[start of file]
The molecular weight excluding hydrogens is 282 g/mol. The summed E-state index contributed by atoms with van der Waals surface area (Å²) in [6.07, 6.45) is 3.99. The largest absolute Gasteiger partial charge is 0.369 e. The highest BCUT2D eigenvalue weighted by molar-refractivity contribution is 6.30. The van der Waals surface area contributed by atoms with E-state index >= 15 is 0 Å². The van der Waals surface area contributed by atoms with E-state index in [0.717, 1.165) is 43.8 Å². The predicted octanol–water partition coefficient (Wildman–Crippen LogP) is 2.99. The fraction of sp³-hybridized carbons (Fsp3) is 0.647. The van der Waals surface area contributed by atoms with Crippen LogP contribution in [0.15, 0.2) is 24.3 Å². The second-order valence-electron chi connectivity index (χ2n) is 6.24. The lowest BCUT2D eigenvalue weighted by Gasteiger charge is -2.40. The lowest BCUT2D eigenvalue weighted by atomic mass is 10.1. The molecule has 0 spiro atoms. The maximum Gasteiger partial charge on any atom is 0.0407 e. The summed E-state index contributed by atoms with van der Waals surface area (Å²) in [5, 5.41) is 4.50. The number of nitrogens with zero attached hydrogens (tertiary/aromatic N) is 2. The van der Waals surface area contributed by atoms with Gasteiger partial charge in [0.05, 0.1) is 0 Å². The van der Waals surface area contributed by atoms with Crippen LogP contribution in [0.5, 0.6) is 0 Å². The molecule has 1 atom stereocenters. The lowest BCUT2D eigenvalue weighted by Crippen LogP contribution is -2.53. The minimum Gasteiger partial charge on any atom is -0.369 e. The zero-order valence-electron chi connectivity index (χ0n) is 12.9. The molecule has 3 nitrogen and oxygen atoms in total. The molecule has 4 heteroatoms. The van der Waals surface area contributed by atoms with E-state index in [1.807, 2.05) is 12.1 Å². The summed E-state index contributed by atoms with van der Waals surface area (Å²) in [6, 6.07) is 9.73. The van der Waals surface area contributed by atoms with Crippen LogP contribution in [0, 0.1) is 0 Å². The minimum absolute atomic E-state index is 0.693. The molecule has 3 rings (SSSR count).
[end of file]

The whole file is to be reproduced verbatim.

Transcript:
The molecular weight excluding hydrogens is 282 g/mol. The summed E-state index contributed by atoms with van der Waals surface area (Å²) in [6.07, 6.45) is 3.99. The largest absolute Gasteiger partial charge is 0.369 e. The highest BCUT2D eigenvalue weighted by molar-refractivity contribution is 6.30. The van der Waals surface area contributed by atoms with E-state index >= 15 is 0 Å². The van der Waals surface area contributed by atoms with E-state index in [0.717, 1.165) is 43.8 Å². The predicted octanol–water partition coefficient (Wildman–Crippen LogP) is 2.99. The fraction of sp³-hybridized carbons (Fsp3) is 0.647. The van der Waals surface area contributed by atoms with Crippen LogP contribution in [0.15, 0.2) is 24.3 Å². The second-order valence-electron chi connectivity index (χ2n) is 6.24. The lowest BCUT2D eigenvalue weighted by Gasteiger charge is -2.40. The lowest BCUT2D eigenvalue weighted by atomic mass is 10.1. The molecule has 0 spiro atoms. The maximum Gasteiger partial charge on any atom is 0.0407 e. The summed E-state index contributed by atoms with van der Waals surface area (Å²) in [5, 5.41) is 4.50. The number of nitrogens with zero attached hydrogens (tertiary/aromatic N) is 2. The van der Waals surface area contributed by atoms with Gasteiger partial charge in [0.05, 0.1) is 0 Å². The van der Waals surface area contributed by atoms with Crippen LogP contribution in [0.5, 0.6) is 0 Å². The molecule has 1 atom stereocenters. The lowest BCUT2D eigenvalue weighted by Crippen LogP contribution is -2.53. The minimum Gasteiger partial charge on any atom is -0.369 e. The zero-order valence-electron chi connectivity index (χ0n) is 12.9. The molecule has 3 nitrogen and oxygen atoms in total. The molecule has 4 heteroatoms. The van der Waals surface area contributed by atoms with E-state index in [1.807, 2.05) is 12.1 Å². The summed E-state index contributed by atoms with van der Waals surface area (Å²) in [6, 6.07) is 9.73. The van der Waals surface area contributed by atoms with Crippen LogP contribution in [0, 0.1) is 0 Å². The minimum absolute atomic E-state index is 0.693. The molecule has 3 rings (SSSR count).